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Agile Notes (No. 39)
We are continuing our re-read of Coaching Agile Teams by Lyssa Adkins. This week Chapter 11: Agile Coach Failure, Recovery, and Success Modes. Only two more chapters to go! (Maybe a bonus post - I’m thinking about collecting all the reference tools in one place. Let me know in the comments if you would like that to happen.)
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Lyssa examines common ways to fail AND to succeed as “modes” but they are really personas we embody. Her experience lets her notice more quickly when she falls into each persona.
When you fall into failure mode traps less, you have more time to notice the good happening in your coaching, the success modes. Noticing and naming these turn them into regular patterns, which makes them easy to remember and express more often.
I have mentioned my idea that there is a venn diagram of Buddhism/Mindfulness, Stoicism, and Agile for me. Strap in. For the past few years, I have read Ryan Holiday’s The Daily Stoic. This year I added in The Daily Stoic Journal. Here’s what I wrote this morning:
The Daily Stoic reading today was about the Stoic practice of giving up control which is the fundamental concept behind Stoicism. Tara Brach’s Radical Acceptance was immensely helpful to me last year. My meditation/breathing/mindfulness practice had gone off the rails. I could not get the chattering monkeys in my head to take a break. I was stuck in this cycle of trying to breathe mindfully and freaking out because I could not. Radical Acceptance allowed me to be gentle with myself. It showed me how that it was OKAY to breathe/be mindful and when the monkeys started rattling my cage, all I needed to do was recognize them by saying, “thinking, thinking” and then reset. (Full disclosure: I said “monkeys, monkeys”). This gave me space eventually. One breath with no monkeys lead to two, two lead to three, three to four and so on.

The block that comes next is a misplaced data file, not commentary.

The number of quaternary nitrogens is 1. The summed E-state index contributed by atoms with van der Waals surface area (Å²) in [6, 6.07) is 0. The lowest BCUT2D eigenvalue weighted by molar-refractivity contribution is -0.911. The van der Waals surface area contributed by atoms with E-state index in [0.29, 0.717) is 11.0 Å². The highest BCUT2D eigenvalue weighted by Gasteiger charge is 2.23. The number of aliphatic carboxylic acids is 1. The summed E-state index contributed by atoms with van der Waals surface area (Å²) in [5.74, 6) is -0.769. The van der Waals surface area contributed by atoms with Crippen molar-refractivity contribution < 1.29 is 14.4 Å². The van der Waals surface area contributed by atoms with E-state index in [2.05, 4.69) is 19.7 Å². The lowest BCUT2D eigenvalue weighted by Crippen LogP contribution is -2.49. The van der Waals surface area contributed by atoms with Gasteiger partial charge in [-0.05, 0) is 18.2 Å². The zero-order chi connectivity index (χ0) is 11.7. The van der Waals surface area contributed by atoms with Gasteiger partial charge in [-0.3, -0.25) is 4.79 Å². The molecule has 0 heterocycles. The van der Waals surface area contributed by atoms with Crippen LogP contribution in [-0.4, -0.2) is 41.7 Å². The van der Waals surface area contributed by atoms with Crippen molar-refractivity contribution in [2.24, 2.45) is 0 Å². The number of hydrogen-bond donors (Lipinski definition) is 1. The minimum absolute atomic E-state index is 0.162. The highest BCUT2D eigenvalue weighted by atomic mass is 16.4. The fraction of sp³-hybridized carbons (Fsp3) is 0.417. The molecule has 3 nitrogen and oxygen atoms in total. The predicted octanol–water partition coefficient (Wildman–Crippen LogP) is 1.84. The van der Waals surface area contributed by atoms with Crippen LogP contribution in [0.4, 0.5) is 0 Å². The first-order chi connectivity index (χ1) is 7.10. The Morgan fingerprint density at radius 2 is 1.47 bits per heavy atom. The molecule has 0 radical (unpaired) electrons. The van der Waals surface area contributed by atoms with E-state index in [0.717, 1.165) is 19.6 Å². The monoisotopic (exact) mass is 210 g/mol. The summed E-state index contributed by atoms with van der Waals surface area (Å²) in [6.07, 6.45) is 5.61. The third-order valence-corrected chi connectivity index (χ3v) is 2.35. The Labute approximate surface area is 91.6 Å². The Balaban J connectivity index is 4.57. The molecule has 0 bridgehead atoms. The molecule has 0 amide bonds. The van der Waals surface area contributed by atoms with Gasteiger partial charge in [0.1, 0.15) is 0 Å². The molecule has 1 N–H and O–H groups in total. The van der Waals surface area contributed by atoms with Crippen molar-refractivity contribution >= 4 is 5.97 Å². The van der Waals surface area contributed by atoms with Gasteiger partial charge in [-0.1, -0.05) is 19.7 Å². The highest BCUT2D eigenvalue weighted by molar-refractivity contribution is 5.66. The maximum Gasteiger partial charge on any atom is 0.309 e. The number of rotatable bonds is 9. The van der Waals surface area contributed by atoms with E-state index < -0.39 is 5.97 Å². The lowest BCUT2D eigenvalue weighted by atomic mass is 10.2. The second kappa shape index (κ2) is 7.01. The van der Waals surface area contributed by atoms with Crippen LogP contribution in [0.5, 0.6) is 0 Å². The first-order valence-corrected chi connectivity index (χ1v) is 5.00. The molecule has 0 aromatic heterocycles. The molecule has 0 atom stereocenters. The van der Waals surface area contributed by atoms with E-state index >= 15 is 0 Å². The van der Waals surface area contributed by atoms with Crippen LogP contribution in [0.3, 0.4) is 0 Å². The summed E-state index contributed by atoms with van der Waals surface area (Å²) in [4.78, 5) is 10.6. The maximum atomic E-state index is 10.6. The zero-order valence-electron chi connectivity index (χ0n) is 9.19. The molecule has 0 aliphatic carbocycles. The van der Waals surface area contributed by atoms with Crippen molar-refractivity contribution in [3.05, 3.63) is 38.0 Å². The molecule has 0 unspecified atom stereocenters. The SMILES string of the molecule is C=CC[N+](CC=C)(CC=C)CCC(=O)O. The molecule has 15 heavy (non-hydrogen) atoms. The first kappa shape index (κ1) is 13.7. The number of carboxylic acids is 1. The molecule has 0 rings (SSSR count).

Giving up control is very similar. Very. With a lot of introspection, I can catch myself trying to control things. Both internally and externally. Over time, this practice has improved. The muscle has grown and is still growing. I WANT to control. I recognize it and I am actively practicing how to let go of that control. When I catch myself, I say to myself, “controlling, controlling.”
Which brings me back to recognizing failure modes. The idea is to sit down with them when you notice yourself behaving in these ways. The more you pay attention to yourself, the faster you will recognize these behaviors/modes/personas. The faster you recognize them, the faster you can redirect your energy to Success Modes. Lyssa even has a whole section on mindfulness in this chapter. Which takes us to OODA loops but I won’t get into it because I worry that I am about to alter space/time.
Are you a Control Freak in Recovery? Let me know in the comments.
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